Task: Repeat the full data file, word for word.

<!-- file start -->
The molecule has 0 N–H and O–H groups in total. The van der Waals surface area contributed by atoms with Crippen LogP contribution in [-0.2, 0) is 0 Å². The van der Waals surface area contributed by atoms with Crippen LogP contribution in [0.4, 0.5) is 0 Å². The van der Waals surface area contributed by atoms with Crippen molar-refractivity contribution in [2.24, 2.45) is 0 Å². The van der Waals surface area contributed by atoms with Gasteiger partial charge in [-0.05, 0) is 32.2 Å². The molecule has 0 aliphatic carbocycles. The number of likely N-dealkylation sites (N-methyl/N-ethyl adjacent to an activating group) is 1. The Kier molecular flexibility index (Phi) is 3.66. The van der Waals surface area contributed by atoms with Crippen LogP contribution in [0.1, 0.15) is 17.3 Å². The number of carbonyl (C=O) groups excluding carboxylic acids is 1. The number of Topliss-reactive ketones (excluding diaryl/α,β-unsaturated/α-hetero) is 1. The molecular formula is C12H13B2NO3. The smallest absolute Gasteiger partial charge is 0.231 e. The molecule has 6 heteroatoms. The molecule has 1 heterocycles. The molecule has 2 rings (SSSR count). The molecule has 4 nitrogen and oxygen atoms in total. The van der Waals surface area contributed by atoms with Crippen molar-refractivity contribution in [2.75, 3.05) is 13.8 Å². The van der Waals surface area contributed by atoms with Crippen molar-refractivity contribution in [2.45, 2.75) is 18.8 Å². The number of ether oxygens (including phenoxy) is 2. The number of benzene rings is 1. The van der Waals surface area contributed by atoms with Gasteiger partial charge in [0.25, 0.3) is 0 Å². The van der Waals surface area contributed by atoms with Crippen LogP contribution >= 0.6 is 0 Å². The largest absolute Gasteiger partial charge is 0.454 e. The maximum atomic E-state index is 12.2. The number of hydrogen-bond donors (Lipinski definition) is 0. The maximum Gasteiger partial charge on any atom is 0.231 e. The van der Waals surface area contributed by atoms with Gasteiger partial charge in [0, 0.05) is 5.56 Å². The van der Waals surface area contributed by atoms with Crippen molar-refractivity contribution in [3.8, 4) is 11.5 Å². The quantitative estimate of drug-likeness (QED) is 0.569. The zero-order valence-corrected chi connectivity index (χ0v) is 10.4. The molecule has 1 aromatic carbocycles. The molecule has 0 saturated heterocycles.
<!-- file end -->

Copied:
The molecule has 0 N–H and O–H groups in total. The van der Waals surface area contributed by atoms with Crippen LogP contribution in [-0.2, 0) is 0 Å². The van der Waals surface area contributed by atoms with Crippen LogP contribution in [0.4, 0.5) is 0 Å². The van der Waals surface area contributed by atoms with Crippen molar-refractivity contribution in [2.24, 2.45) is 0 Å². The van der Waals surface area contributed by atoms with Gasteiger partial charge in [-0.05, 0) is 32.2 Å². The molecule has 0 aliphatic carbocycles. The number of likely N-dealkylation sites (N-methyl/N-ethyl adjacent to an activating group) is 1. The Kier molecular flexibility index (Phi) is 3.66. The van der Waals surface area contributed by atoms with Crippen LogP contribution in [0.1, 0.15) is 17.3 Å². The number of carbonyl (C=O) groups excluding carboxylic acids is 1. The number of Topliss-reactive ketones (excluding diaryl/α,β-unsaturated/α-hetero) is 1. The molecular formula is C12H13B2NO3. The smallest absolute Gasteiger partial charge is 0.231 e. The molecule has 6 heteroatoms. The molecule has 1 heterocycles. The molecule has 2 rings (SSSR count). The molecule has 4 nitrogen and oxygen atoms in total. The van der Waals surface area contributed by atoms with Crippen molar-refractivity contribution in [2.75, 3.05) is 13.8 Å². The van der Waals surface area contributed by atoms with Crippen molar-refractivity contribution in [2.45, 2.75) is 18.8 Å². The number of ether oxygens (including phenoxy) is 2. The number of benzene rings is 1. The van der Waals surface area contributed by atoms with Gasteiger partial charge in [0.25, 0.3) is 0 Å². The van der Waals surface area contributed by atoms with Crippen LogP contribution >= 0.6 is 0 Å². The largest absolute Gasteiger partial charge is 0.454 e. The maximum atomic E-state index is 12.2. The number of hydrogen-bond donors (Lipinski definition) is 0. The maximum Gasteiger partial charge on any atom is 0.231 e. The van der Waals surface area contributed by atoms with Gasteiger partial charge in [0, 0.05) is 5.56 Å². The van der Waals surface area contributed by atoms with Crippen molar-refractivity contribution in [3.8, 4) is 11.5 Å². The quantitative estimate of drug-likeness (QED) is 0.569. The zero-order valence-corrected chi connectivity index (χ0v) is 10.4. The molecule has 1 aromatic carbocycles. The molecule has 0 saturated heterocycles.